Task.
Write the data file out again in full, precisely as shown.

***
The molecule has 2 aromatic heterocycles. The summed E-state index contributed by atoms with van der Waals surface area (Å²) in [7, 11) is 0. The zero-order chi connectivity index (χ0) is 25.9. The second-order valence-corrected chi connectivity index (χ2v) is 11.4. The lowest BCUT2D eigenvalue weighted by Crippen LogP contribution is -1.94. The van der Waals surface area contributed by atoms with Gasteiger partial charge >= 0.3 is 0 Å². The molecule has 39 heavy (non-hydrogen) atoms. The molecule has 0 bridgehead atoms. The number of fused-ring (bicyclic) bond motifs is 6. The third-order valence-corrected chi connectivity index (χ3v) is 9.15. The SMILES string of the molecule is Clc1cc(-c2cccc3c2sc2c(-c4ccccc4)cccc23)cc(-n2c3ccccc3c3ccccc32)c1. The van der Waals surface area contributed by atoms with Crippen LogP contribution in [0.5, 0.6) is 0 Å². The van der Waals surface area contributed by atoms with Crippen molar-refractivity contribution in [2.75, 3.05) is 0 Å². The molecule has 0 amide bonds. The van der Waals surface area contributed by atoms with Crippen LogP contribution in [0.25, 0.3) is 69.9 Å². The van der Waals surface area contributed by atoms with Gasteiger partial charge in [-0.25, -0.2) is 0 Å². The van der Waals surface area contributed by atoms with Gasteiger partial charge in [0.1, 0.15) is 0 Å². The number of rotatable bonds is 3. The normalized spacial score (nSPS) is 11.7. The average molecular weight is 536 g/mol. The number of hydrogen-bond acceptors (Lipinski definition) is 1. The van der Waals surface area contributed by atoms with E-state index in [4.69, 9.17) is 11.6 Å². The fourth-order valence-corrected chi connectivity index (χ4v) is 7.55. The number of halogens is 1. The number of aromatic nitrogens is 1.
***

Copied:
The molecule has 2 aromatic heterocycles. The summed E-state index contributed by atoms with van der Waals surface area (Å²) in [7, 11) is 0. The zero-order chi connectivity index (χ0) is 25.9. The second-order valence-corrected chi connectivity index (χ2v) is 11.4. The lowest BCUT2D eigenvalue weighted by Crippen LogP contribution is -1.94. The van der Waals surface area contributed by atoms with Gasteiger partial charge >= 0.3 is 0 Å². The molecule has 39 heavy (non-hydrogen) atoms. The molecule has 0 bridgehead atoms. The number of fused-ring (bicyclic) bond motifs is 6. The third-order valence-corrected chi connectivity index (χ3v) is 9.15. The SMILES string of the molecule is Clc1cc(-c2cccc3c2sc2c(-c4ccccc4)cccc23)cc(-n2c3ccccc3c3ccccc32)c1. The van der Waals surface area contributed by atoms with Crippen LogP contribution in [0.5, 0.6) is 0 Å². The van der Waals surface area contributed by atoms with Crippen molar-refractivity contribution in [2.75, 3.05) is 0 Å². The molecule has 0 amide bonds. The van der Waals surface area contributed by atoms with Crippen LogP contribution in [0.25, 0.3) is 69.9 Å². The van der Waals surface area contributed by atoms with Gasteiger partial charge in [-0.25, -0.2) is 0 Å². The van der Waals surface area contributed by atoms with Gasteiger partial charge in [0.1, 0.15) is 0 Å². The number of rotatable bonds is 3. The normalized spacial score (nSPS) is 11.7. The average molecular weight is 536 g/mol. The number of hydrogen-bond acceptors (Lipinski definition) is 1. The van der Waals surface area contributed by atoms with E-state index in [4.69, 9.17) is 11.6 Å². The fourth-order valence-corrected chi connectivity index (χ4v) is 7.55. The number of halogens is 1. The number of aromatic nitrogens is 1.